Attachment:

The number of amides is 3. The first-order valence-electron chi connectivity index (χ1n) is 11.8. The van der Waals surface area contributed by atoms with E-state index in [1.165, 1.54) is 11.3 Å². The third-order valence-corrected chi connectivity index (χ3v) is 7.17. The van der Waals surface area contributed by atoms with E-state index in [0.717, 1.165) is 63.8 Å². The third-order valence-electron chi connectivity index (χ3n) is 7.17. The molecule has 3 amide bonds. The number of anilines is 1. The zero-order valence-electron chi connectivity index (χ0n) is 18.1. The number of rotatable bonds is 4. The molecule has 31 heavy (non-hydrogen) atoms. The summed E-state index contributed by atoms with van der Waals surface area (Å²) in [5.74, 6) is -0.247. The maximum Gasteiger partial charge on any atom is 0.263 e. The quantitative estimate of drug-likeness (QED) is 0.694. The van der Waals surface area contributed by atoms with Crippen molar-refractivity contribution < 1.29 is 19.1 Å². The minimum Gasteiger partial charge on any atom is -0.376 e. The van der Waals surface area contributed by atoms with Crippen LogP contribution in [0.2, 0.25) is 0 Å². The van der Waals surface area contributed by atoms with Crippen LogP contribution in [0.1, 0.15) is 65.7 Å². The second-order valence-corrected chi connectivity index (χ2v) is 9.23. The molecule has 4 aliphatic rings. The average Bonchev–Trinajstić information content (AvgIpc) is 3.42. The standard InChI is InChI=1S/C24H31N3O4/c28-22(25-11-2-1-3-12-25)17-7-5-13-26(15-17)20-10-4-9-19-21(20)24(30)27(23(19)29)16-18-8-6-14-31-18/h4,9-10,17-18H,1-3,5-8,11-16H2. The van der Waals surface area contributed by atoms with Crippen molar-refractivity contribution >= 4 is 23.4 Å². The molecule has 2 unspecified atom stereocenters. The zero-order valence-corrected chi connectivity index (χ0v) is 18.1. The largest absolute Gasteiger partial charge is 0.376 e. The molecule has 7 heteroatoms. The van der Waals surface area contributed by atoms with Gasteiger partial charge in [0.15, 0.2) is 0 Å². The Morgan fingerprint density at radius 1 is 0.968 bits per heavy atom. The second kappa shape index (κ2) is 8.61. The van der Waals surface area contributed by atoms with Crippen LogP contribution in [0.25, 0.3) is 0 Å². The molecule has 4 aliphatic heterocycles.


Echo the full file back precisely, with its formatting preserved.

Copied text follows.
The number of amides is 3. The first-order valence-electron chi connectivity index (χ1n) is 11.8. The van der Waals surface area contributed by atoms with E-state index in [1.165, 1.54) is 11.3 Å². The third-order valence-corrected chi connectivity index (χ3v) is 7.17. The van der Waals surface area contributed by atoms with E-state index in [0.717, 1.165) is 63.8 Å². The third-order valence-electron chi connectivity index (χ3n) is 7.17. The molecule has 3 amide bonds. The number of anilines is 1. The zero-order valence-electron chi connectivity index (χ0n) is 18.1. The number of rotatable bonds is 4. The molecule has 31 heavy (non-hydrogen) atoms. The summed E-state index contributed by atoms with van der Waals surface area (Å²) in [5.74, 6) is -0.247. The maximum Gasteiger partial charge on any atom is 0.263 e. The quantitative estimate of drug-likeness (QED) is 0.694. The van der Waals surface area contributed by atoms with Crippen molar-refractivity contribution < 1.29 is 19.1 Å². The minimum Gasteiger partial charge on any atom is -0.376 e. The van der Waals surface area contributed by atoms with Crippen LogP contribution in [0.2, 0.25) is 0 Å². The van der Waals surface area contributed by atoms with Crippen LogP contribution in [0.1, 0.15) is 65.7 Å². The second-order valence-corrected chi connectivity index (χ2v) is 9.23. The molecule has 4 aliphatic rings. The average Bonchev–Trinajstić information content (AvgIpc) is 3.42. The standard InChI is InChI=1S/C24H31N3O4/c28-22(25-11-2-1-3-12-25)17-7-5-13-26(15-17)20-10-4-9-19-21(20)24(30)27(23(19)29)16-18-8-6-14-31-18/h4,9-10,17-18H,1-3,5-8,11-16H2. The van der Waals surface area contributed by atoms with Crippen molar-refractivity contribution >= 4 is 23.4 Å². The molecule has 2 unspecified atom stereocenters. The zero-order valence-corrected chi connectivity index (χ0v) is 18.1. The largest absolute Gasteiger partial charge is 0.376 e. The molecule has 7 heteroatoms. The van der Waals surface area contributed by atoms with Gasteiger partial charge in [0.15, 0.2) is 0 Å². The Morgan fingerprint density at radius 1 is 0.968 bits per heavy atom. The second kappa shape index (κ2) is 8.61. The van der Waals surface area contributed by atoms with Crippen LogP contribution in [0.25, 0.3) is 0 Å². The molecule has 4 aliphatic heterocycles.